The presence of cytosolic double-stranded DNA molecules can trigger multiple innate immune signalling pathways which converge on the activation of an ER-resident innate immune adaptor named “STimulator of INterferon Genes (STING)”. STING has been found to mediate type I interferon response downstream of cyclic dinucleotides and a number of DNA and RNA inducing signalling pathway. In addition to its physiological function, a rapidly increasing body of literature highlights the role for STING in human disease where variants of the STING proteins, as well as dysregulated STING signalling, have been implicated in a number of inflammatory diseases. It is evident that activating STING results in the type I interferon response to protect against infection and tumour formation, while dysregulated gain-of-function STING mutations lead to detrimental consequences of autoimmunity[1].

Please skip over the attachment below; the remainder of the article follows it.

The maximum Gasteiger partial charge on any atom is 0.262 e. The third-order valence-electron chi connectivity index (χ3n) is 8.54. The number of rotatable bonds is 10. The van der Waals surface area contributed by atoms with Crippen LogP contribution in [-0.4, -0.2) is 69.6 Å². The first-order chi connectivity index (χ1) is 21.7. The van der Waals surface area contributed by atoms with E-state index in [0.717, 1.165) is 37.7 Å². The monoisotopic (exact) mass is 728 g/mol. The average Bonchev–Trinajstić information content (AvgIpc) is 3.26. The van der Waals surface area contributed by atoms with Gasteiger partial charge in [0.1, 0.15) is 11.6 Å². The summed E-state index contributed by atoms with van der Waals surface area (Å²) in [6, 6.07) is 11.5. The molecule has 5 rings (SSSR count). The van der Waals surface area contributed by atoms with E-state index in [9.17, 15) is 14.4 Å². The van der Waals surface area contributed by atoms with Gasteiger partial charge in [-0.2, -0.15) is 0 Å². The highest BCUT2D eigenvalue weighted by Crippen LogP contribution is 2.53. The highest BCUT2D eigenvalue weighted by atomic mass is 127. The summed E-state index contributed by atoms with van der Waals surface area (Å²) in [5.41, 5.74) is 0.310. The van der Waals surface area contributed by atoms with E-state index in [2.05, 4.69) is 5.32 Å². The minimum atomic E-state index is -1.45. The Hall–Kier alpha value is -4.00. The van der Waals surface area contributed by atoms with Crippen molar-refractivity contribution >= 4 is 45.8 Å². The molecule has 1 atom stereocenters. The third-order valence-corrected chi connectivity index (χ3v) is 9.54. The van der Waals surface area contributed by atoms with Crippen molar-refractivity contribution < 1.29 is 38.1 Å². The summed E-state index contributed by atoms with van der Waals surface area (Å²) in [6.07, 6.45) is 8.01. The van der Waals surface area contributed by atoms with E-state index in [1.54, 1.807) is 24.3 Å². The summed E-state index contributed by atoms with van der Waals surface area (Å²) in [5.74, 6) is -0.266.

[1] Li et al. Regulating STING in health and disease. J Inflamm (Lond). 2017 Jun 7;14:11.

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Axon ID Name Description From price
3687 ADU-S100 Cyclic dinucleotide (CDN) agonist (activator) of Stimulator of Interferon Genes (STING) Inquire
3688 cGAMP Endogenous agonist for the STING Inquire
3689 E-7766 STING agonist Inquire
3298 MSA-2 Selective and orally available non-nucleotide STING agonist €90.00
3336 SR-717 lithium Non-nucleotide STING agonist €90.00
3673 STING activator C53 Highly potent STING activator €120.00

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